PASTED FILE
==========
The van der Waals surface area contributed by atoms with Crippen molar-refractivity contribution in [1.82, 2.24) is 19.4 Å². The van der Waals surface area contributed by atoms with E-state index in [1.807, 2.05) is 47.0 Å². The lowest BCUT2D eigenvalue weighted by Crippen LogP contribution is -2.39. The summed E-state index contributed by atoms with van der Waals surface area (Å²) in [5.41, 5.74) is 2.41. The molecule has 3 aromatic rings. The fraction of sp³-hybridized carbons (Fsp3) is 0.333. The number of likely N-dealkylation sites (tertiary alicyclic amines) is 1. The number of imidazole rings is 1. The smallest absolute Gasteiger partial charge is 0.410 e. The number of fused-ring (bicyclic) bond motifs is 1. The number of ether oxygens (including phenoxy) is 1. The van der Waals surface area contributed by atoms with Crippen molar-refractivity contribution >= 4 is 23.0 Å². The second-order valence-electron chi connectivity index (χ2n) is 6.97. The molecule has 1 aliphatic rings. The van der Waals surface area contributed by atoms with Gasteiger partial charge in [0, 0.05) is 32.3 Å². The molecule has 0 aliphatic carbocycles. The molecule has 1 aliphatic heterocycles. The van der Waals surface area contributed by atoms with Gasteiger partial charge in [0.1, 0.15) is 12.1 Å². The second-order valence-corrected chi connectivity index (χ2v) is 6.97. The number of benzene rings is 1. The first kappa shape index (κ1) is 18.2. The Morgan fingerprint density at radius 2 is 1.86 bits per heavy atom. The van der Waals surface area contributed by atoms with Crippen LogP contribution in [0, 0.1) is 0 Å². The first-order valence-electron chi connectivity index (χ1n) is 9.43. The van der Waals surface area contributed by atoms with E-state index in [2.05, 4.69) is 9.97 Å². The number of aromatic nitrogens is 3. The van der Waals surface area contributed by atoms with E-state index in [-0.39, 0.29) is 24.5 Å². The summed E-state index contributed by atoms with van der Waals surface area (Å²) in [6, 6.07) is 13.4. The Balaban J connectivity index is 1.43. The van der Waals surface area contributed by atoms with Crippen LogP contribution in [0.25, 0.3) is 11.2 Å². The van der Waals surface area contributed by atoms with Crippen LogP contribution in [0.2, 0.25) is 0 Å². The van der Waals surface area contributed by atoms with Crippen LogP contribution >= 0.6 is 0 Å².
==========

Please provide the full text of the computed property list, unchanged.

The van der Waals surface area contributed by atoms with Crippen molar-refractivity contribution in [1.82, 2.24) is 19.4 Å². The van der Waals surface area contributed by atoms with E-state index in [1.807, 2.05) is 47.0 Å². The lowest BCUT2D eigenvalue weighted by Crippen LogP contribution is -2.39. The summed E-state index contributed by atoms with van der Waals surface area (Å²) in [5.41, 5.74) is 2.41. The molecule has 3 aromatic rings. The fraction of sp³-hybridized carbons (Fsp3) is 0.333. The number of likely N-dealkylation sites (tertiary alicyclic amines) is 1. The number of imidazole rings is 1. The smallest absolute Gasteiger partial charge is 0.410 e. The number of fused-ring (bicyclic) bond motifs is 1. The number of ether oxygens (including phenoxy) is 1. The van der Waals surface area contributed by atoms with Crippen molar-refractivity contribution >= 4 is 23.0 Å². The second-order valence-electron chi connectivity index (χ2n) is 6.97. The molecule has 1 aliphatic rings. The van der Waals surface area contributed by atoms with Gasteiger partial charge in [0, 0.05) is 32.3 Å². The molecule has 0 aliphatic carbocycles. The molecule has 1 aliphatic heterocycles. The van der Waals surface area contributed by atoms with Gasteiger partial charge in [0.1, 0.15) is 12.1 Å². The second-order valence-corrected chi connectivity index (χ2v) is 6.97. The number of benzene rings is 1. The first kappa shape index (κ1) is 18.2. The Morgan fingerprint density at radius 2 is 1.86 bits per heavy atom. The van der Waals surface area contributed by atoms with Crippen LogP contribution in [0, 0.1) is 0 Å². The first-order valence-electron chi connectivity index (χ1n) is 9.43. The van der Waals surface area contributed by atoms with E-state index in [2.05, 4.69) is 9.97 Å². The number of aromatic nitrogens is 3. The van der Waals surface area contributed by atoms with E-state index in [-0.39, 0.29) is 24.5 Å². The summed E-state index contributed by atoms with van der Waals surface area (Å²) in [6, 6.07) is 13.4. The Balaban J connectivity index is 1.43. The van der Waals surface area contributed by atoms with Crippen LogP contribution in [0.25, 0.3) is 11.2 Å². The van der Waals surface area contributed by atoms with Crippen LogP contribution in [0.2, 0.25) is 0 Å². The van der Waals surface area contributed by atoms with Crippen LogP contribution >= 0.6 is 0 Å².